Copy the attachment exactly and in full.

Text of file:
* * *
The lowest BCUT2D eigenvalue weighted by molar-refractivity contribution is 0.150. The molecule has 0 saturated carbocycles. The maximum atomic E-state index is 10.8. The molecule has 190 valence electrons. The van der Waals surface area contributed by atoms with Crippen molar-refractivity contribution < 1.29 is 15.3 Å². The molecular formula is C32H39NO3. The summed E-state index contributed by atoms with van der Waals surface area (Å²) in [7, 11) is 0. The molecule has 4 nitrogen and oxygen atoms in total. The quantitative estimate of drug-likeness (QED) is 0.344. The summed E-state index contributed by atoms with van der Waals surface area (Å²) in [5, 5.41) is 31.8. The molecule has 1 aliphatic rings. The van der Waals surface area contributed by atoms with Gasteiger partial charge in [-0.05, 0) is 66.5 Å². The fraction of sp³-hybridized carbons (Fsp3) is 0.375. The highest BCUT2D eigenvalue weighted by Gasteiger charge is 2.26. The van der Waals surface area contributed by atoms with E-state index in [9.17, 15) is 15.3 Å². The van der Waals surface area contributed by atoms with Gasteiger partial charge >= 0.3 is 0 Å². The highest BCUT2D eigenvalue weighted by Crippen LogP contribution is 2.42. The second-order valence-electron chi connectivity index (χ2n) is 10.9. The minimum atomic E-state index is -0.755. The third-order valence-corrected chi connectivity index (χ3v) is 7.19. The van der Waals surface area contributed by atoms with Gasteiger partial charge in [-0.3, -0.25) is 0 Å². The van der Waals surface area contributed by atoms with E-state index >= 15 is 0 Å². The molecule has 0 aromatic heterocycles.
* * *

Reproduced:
The lowest BCUT2D eigenvalue weighted by molar-refractivity contribution is 0.150. The molecule has 0 saturated carbocycles. The maximum atomic E-state index is 10.8. The molecule has 190 valence electrons. The van der Waals surface area contributed by atoms with Crippen molar-refractivity contribution < 1.29 is 15.3 Å². The molecular formula is C32H39NO3. The summed E-state index contributed by atoms with van der Waals surface area (Å²) in [7, 11) is 0. The molecule has 4 nitrogen and oxygen atoms in total. The quantitative estimate of drug-likeness (QED) is 0.344. The summed E-state index contributed by atoms with van der Waals surface area (Å²) in [5, 5.41) is 31.8. The molecule has 1 aliphatic rings. The van der Waals surface area contributed by atoms with Gasteiger partial charge in [-0.05, 0) is 66.5 Å². The fraction of sp³-hybridized carbons (Fsp3) is 0.375. The highest BCUT2D eigenvalue weighted by Gasteiger charge is 2.26. The van der Waals surface area contributed by atoms with E-state index in [9.17, 15) is 15.3 Å². The van der Waals surface area contributed by atoms with Gasteiger partial charge >= 0.3 is 0 Å². The highest BCUT2D eigenvalue weighted by Crippen LogP contribution is 2.42. The second-order valence-electron chi connectivity index (χ2n) is 10.9. The minimum atomic E-state index is -0.755. The third-order valence-corrected chi connectivity index (χ3v) is 7.19. The van der Waals surface area contributed by atoms with Gasteiger partial charge in [-0.3, -0.25) is 0 Å². The van der Waals surface area contributed by atoms with E-state index >= 15 is 0 Å². The molecule has 0 aromatic heterocycles.